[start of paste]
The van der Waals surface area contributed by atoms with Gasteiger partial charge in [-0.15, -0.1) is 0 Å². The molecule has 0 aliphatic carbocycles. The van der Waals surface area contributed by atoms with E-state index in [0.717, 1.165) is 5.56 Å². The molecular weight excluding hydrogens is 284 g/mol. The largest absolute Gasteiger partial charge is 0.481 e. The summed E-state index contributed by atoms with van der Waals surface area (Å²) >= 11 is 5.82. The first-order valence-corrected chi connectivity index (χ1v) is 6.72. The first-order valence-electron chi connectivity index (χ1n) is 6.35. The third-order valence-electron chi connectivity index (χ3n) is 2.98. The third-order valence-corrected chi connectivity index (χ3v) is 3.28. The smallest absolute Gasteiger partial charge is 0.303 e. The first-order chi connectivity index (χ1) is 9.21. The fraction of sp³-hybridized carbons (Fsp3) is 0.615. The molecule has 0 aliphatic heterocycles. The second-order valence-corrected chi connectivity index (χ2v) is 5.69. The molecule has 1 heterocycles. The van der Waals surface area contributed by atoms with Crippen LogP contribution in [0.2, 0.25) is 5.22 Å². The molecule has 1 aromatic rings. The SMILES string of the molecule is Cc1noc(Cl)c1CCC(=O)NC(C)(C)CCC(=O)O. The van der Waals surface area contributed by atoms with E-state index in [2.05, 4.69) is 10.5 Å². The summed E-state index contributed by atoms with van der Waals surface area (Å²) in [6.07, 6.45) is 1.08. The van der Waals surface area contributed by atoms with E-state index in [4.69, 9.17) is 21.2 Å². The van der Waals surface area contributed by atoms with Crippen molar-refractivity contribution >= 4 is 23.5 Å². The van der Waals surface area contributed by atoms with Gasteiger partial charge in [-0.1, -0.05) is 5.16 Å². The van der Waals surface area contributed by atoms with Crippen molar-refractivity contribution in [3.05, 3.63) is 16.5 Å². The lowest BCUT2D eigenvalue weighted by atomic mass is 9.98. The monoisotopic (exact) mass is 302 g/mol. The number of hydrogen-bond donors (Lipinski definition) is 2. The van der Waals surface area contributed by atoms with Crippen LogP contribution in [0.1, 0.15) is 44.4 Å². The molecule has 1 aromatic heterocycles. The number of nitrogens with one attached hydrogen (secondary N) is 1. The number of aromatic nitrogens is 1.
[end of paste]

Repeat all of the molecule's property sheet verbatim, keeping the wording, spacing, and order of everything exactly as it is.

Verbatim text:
The van der Waals surface area contributed by atoms with Gasteiger partial charge in [-0.15, -0.1) is 0 Å². The molecule has 0 aliphatic carbocycles. The van der Waals surface area contributed by atoms with E-state index in [0.717, 1.165) is 5.56 Å². The molecular weight excluding hydrogens is 284 g/mol. The largest absolute Gasteiger partial charge is 0.481 e. The summed E-state index contributed by atoms with van der Waals surface area (Å²) >= 11 is 5.82. The first-order valence-corrected chi connectivity index (χ1v) is 6.72. The first-order valence-electron chi connectivity index (χ1n) is 6.35. The third-order valence-electron chi connectivity index (χ3n) is 2.98. The third-order valence-corrected chi connectivity index (χ3v) is 3.28. The smallest absolute Gasteiger partial charge is 0.303 e. The first-order chi connectivity index (χ1) is 9.21. The fraction of sp³-hybridized carbons (Fsp3) is 0.615. The molecule has 0 aliphatic heterocycles. The second-order valence-corrected chi connectivity index (χ2v) is 5.69. The molecule has 1 heterocycles. The van der Waals surface area contributed by atoms with Crippen LogP contribution in [0.2, 0.25) is 5.22 Å². The molecule has 1 aromatic rings. The SMILES string of the molecule is Cc1noc(Cl)c1CCC(=O)NC(C)(C)CCC(=O)O. The van der Waals surface area contributed by atoms with E-state index in [2.05, 4.69) is 10.5 Å². The summed E-state index contributed by atoms with van der Waals surface area (Å²) in [6.07, 6.45) is 1.08. The van der Waals surface area contributed by atoms with E-state index in [4.69, 9.17) is 21.2 Å². The van der Waals surface area contributed by atoms with Crippen molar-refractivity contribution >= 4 is 23.5 Å². The van der Waals surface area contributed by atoms with Gasteiger partial charge in [-0.1, -0.05) is 5.16 Å². The van der Waals surface area contributed by atoms with Crippen molar-refractivity contribution in [3.05, 3.63) is 16.5 Å². The lowest BCUT2D eigenvalue weighted by atomic mass is 9.98. The monoisotopic (exact) mass is 302 g/mol. The number of hydrogen-bond donors (Lipinski definition) is 2. The van der Waals surface area contributed by atoms with Crippen LogP contribution in [0.1, 0.15) is 44.4 Å². The molecule has 1 aromatic heterocycles. The number of nitrogens with one attached hydrogen (secondary N) is 1. The number of aromatic nitrogens is 1.